I am deeply concerned ESG has become something of a fundamentalist quasi-market religion; creating massive mis-allocations of capital in its crusade to change the world. It’s becoming a dangerous tickbox regulatory minefield. In short; although a believer, I have become an ESG heretic.

It’s taken the shock of the Ukraine War, and the exposure of the West’s long-term failure to secure Energy Security, that’s brought the key issue to the fore – the way in which ESG has misallocated capital. ESG encouraged a blind assumption we could replace nasty polluting fossil fuels from the economy with lovely clean green electricity overnight. You can’t. It will take decades to shift the global economy into new clean power – and will transform by doing difficult stuff like tide and nuclear alongside the easy wins from Solar and Wind..

But the thing is it can be done – if we had the kind of proper transition strategies the Biden bill is moving towards.

The problem is; closed ESG thinking struggles to get past sensible, planned transition strategies that involve phased replacement and evolution away from fossil fuels. There are good, solid, properly costed plans to move toward Carbon Neutral by 2050, but you hear little about them because they involve Gas as a transition fuel, promote Nuclear, and acknowledge the limitations and inconsistencies that swirl around electric cars, wind farms and solar power.

I spend most of my day job talking to real investors – and most privately say ESG has gone too far. They sincerely believe in markets, and are increasingly sceptical of the time demands ESG reporting is placing up them – I understand the last EU ESG regulatory reporting demands over 500 boxes are completed on the reporting spreadsheet! ESG proponents say ESG compliant investments preform better – but there is zero evidence for this claim. Pragmatic fund managers watch ESG driven decisions put strains on their ability to generate returns.

Whenever we I discuss potential new investments, the first question potential investors are beholden to ask is…. “is this ESG compliant?” They do so because it’s the first thing the groupthink investment committee will ask, and the first thing their marketing departments tell them other investors ask for. Everyone in the financial food chain wants to show off their green credentials, forgetting their decisions hit the bottom line and impact the guys trying to generate returns.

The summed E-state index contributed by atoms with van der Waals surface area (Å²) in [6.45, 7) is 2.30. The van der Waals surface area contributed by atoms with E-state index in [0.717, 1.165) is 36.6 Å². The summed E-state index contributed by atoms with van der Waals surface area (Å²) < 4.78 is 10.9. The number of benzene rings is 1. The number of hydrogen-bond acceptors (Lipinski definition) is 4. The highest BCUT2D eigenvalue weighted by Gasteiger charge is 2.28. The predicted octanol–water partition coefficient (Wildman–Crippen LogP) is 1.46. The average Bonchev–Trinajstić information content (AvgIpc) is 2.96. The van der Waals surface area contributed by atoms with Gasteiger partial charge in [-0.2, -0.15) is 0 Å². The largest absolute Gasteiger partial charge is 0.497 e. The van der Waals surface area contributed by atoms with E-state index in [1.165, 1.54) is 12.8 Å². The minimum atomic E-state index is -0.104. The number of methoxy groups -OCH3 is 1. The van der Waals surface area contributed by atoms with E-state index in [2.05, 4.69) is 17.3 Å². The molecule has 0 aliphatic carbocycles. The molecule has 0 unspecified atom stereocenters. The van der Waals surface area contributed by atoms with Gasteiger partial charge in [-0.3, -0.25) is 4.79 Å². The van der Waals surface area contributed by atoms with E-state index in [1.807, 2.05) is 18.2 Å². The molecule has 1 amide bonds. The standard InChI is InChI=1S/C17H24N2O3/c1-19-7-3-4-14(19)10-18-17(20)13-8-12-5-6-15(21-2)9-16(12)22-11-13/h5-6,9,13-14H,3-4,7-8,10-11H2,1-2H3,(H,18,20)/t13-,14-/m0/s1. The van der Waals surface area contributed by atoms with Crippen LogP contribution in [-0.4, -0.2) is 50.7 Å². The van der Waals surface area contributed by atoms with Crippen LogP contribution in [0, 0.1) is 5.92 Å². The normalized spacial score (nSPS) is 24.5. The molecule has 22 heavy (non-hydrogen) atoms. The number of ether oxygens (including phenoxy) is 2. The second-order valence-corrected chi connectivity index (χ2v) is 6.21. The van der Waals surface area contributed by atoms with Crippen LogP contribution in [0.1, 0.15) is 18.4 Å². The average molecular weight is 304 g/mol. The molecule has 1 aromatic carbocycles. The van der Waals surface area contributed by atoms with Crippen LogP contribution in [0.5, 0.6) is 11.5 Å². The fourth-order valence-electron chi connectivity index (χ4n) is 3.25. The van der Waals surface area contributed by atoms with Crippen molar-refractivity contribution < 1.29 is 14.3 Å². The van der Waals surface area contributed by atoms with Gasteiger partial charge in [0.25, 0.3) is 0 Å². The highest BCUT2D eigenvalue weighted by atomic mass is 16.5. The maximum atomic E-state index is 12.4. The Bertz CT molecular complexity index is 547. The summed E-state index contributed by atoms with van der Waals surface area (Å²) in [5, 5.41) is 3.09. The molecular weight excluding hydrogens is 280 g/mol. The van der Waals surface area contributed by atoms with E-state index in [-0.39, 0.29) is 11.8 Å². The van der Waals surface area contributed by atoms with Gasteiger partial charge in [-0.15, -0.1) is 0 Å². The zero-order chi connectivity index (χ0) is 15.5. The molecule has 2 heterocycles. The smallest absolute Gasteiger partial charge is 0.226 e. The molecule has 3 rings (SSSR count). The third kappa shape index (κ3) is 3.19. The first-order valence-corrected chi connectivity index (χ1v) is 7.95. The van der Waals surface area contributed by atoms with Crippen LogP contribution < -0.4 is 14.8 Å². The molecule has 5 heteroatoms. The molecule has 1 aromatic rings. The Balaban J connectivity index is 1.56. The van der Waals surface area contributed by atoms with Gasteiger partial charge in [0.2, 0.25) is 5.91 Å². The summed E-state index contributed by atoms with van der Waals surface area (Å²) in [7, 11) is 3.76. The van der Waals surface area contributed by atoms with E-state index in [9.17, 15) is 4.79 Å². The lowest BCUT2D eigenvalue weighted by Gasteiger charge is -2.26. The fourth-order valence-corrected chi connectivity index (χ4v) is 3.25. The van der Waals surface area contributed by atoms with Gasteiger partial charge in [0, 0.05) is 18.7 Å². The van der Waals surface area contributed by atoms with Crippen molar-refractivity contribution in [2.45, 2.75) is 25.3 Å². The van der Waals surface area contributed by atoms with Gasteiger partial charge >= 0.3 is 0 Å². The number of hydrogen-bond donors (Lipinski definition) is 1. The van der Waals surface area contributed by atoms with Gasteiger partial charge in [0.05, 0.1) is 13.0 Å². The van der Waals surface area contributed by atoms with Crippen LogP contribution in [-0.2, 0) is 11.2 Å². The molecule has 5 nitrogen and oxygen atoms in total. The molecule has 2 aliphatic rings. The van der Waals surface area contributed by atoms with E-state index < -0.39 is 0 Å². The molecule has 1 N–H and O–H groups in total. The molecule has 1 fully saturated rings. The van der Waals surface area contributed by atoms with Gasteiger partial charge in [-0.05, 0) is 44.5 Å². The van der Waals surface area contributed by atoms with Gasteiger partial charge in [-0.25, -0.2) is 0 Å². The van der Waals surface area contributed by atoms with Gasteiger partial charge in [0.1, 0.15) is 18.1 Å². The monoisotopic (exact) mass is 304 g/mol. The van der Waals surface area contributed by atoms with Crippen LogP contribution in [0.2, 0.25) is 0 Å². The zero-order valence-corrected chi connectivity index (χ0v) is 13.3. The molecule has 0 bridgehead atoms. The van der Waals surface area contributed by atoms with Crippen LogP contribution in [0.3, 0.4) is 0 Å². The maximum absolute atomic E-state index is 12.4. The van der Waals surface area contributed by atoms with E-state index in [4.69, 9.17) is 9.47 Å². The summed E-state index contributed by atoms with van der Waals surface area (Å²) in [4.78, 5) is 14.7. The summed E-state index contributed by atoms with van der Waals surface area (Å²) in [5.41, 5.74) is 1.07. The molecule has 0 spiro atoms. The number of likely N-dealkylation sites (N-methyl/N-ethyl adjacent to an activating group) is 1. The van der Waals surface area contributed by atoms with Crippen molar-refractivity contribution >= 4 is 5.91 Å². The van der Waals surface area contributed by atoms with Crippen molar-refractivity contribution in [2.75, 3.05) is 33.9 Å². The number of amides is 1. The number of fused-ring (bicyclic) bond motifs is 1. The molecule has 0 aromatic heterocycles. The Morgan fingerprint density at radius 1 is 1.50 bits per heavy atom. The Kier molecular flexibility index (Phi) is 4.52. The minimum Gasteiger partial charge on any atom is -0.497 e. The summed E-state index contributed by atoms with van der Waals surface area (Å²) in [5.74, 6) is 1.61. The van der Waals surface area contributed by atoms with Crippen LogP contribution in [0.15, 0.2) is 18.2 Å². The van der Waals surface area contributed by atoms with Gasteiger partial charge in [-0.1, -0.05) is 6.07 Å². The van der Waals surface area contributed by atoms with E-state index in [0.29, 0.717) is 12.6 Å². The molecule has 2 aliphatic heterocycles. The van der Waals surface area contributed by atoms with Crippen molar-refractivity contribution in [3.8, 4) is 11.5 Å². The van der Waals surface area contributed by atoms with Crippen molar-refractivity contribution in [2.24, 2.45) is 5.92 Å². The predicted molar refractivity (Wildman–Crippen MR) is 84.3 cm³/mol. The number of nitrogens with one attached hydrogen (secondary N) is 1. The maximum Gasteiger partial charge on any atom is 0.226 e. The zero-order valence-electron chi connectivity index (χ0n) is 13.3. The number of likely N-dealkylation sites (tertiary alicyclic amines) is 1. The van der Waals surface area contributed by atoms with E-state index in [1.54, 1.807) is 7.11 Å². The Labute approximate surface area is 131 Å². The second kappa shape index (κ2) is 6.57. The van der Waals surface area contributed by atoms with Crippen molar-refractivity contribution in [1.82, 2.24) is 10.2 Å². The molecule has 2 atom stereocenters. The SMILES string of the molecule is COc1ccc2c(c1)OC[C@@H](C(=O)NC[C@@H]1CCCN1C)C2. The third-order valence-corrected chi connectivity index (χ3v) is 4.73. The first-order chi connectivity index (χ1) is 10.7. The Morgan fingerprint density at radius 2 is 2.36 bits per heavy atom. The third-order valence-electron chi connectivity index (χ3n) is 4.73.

When I started in the City, about the very first thing I learnt is it’s the primary duty of any investment banker to take any unwise regulation, rule or thesis, and arbitrage the dumbf***ery out of it. We did it with capital rules and it’s happening with ESG.

It’s no wonder the authorities are uncovering multiple cases of greenwashing – where fund managers know they have to show ESG credentials (any will do) to potential investors to attract funds. THe SEC is investigating Goldman Sachs, while the notoriously bumbling German financial authorities (I am not allowed to say incompetent) have spotted Deutsche Bank’s fund arm DWS has been Greenwashing… (Its always Deutsche…)

I’m taking a different route – honesty. I am financing a post oil-age petrochemicals refinery. We are not going to make fuel, but petrochemical products that will remain vitally critical for a growing global economy that can only be manufactured from oil – like adhesives, artificial rubber, plastics, packaging and 1001 other critical products.  Our plant will be as green as we can make it. It will create massive multiplier effects and well paid new jobs across the economy in the country we are building it in, and we’re listing it in London to ensure it retains the highest corporate governance standards.